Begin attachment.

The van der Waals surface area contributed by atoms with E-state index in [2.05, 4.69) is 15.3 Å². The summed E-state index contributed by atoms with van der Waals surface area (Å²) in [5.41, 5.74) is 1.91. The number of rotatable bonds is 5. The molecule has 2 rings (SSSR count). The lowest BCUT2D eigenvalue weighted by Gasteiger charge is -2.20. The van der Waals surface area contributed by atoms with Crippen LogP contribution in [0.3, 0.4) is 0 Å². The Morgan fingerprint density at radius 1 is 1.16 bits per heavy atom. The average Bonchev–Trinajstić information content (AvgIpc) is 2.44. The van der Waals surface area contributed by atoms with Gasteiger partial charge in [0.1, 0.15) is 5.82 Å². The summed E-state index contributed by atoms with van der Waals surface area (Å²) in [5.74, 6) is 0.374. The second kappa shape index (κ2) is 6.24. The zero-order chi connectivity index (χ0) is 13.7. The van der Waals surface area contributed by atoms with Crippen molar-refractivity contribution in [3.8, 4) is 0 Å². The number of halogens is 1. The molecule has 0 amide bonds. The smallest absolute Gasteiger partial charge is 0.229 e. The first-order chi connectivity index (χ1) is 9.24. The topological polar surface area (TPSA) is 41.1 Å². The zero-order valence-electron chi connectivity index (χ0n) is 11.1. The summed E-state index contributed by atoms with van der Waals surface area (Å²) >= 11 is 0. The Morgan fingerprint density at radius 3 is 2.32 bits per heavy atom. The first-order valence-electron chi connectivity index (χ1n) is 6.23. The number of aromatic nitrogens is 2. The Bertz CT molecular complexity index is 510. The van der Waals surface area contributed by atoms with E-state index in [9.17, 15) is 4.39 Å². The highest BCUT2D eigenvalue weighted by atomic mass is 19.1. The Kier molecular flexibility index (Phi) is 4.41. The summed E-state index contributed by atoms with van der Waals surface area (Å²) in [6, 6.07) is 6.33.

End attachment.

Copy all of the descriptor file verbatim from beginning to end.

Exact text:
The van der Waals surface area contributed by atoms with E-state index in [2.05, 4.69) is 15.3 Å². The summed E-state index contributed by atoms with van der Waals surface area (Å²) in [5.41, 5.74) is 1.91. The number of rotatable bonds is 5. The molecule has 2 rings (SSSR count). The lowest BCUT2D eigenvalue weighted by Gasteiger charge is -2.20. The van der Waals surface area contributed by atoms with Crippen LogP contribution in [0.3, 0.4) is 0 Å². The Morgan fingerprint density at radius 1 is 1.16 bits per heavy atom. The average Bonchev–Trinajstić information content (AvgIpc) is 2.44. The van der Waals surface area contributed by atoms with Gasteiger partial charge in [0.1, 0.15) is 5.82 Å². The summed E-state index contributed by atoms with van der Waals surface area (Å²) in [5.74, 6) is 0.374. The second kappa shape index (κ2) is 6.24. The zero-order chi connectivity index (χ0) is 13.7. The van der Waals surface area contributed by atoms with Crippen molar-refractivity contribution in [3.8, 4) is 0 Å². The number of halogens is 1. The molecule has 0 amide bonds. The smallest absolute Gasteiger partial charge is 0.229 e. The first-order chi connectivity index (χ1) is 9.24. The topological polar surface area (TPSA) is 41.1 Å². The zero-order valence-electron chi connectivity index (χ0n) is 11.1. The summed E-state index contributed by atoms with van der Waals surface area (Å²) >= 11 is 0. The Morgan fingerprint density at radius 3 is 2.32 bits per heavy atom. The first-order valence-electron chi connectivity index (χ1n) is 6.23. The number of aromatic nitrogens is 2. The Bertz CT molecular complexity index is 510. The van der Waals surface area contributed by atoms with E-state index in [9.17, 15) is 4.39 Å². The highest BCUT2D eigenvalue weighted by atomic mass is 19.1. The Kier molecular flexibility index (Phi) is 4.41. The summed E-state index contributed by atoms with van der Waals surface area (Å²) in [6, 6.07) is 6.33.